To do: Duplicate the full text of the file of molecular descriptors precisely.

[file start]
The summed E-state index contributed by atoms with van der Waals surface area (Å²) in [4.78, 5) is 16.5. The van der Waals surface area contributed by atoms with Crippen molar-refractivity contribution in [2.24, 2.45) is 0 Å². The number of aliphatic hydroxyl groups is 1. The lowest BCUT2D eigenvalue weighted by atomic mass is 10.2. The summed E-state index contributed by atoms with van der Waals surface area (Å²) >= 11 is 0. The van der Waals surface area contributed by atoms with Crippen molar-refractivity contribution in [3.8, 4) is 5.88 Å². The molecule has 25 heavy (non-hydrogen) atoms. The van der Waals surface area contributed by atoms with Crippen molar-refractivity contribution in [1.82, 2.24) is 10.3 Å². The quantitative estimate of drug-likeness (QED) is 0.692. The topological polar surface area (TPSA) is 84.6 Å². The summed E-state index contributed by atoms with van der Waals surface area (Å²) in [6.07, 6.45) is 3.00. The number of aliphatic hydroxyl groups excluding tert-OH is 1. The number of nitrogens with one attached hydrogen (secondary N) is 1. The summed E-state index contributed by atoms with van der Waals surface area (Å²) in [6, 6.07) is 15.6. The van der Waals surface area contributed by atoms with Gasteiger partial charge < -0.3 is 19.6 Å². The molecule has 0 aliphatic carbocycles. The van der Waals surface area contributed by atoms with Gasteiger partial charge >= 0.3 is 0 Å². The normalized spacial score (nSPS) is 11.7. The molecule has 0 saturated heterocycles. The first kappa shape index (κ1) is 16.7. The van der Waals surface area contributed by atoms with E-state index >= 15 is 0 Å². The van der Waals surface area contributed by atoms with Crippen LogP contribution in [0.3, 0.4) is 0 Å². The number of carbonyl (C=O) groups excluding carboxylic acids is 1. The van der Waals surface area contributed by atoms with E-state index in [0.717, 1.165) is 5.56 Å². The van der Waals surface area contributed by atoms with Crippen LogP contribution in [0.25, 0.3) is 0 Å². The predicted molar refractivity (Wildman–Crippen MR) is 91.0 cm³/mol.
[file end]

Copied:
The summed E-state index contributed by atoms with van der Waals surface area (Å²) in [4.78, 5) is 16.5. The van der Waals surface area contributed by atoms with Crippen molar-refractivity contribution in [2.24, 2.45) is 0 Å². The number of aliphatic hydroxyl groups is 1. The lowest BCUT2D eigenvalue weighted by atomic mass is 10.2. The summed E-state index contributed by atoms with van der Waals surface area (Å²) >= 11 is 0. The van der Waals surface area contributed by atoms with Crippen molar-refractivity contribution in [3.8, 4) is 5.88 Å². The molecule has 25 heavy (non-hydrogen) atoms. The van der Waals surface area contributed by atoms with Crippen molar-refractivity contribution in [1.82, 2.24) is 10.3 Å². The quantitative estimate of drug-likeness (QED) is 0.692. The topological polar surface area (TPSA) is 84.6 Å². The summed E-state index contributed by atoms with van der Waals surface area (Å²) in [6.07, 6.45) is 3.00. The number of aliphatic hydroxyl groups excluding tert-OH is 1. The number of nitrogens with one attached hydrogen (secondary N) is 1. The summed E-state index contributed by atoms with van der Waals surface area (Å²) in [6, 6.07) is 15.6. The van der Waals surface area contributed by atoms with Gasteiger partial charge < -0.3 is 19.6 Å². The molecule has 0 aliphatic carbocycles. The van der Waals surface area contributed by atoms with Gasteiger partial charge >= 0.3 is 0 Å². The normalized spacial score (nSPS) is 11.7. The molecule has 0 saturated heterocycles. The first kappa shape index (κ1) is 16.7. The van der Waals surface area contributed by atoms with E-state index >= 15 is 0 Å². The van der Waals surface area contributed by atoms with Crippen LogP contribution in [0.3, 0.4) is 0 Å². The number of carbonyl (C=O) groups excluding carboxylic acids is 1. The van der Waals surface area contributed by atoms with E-state index in [0.717, 1.165) is 5.56 Å². The van der Waals surface area contributed by atoms with Crippen LogP contribution in [0.25, 0.3) is 0 Å². The predicted molar refractivity (Wildman–Crippen MR) is 91.0 cm³/mol.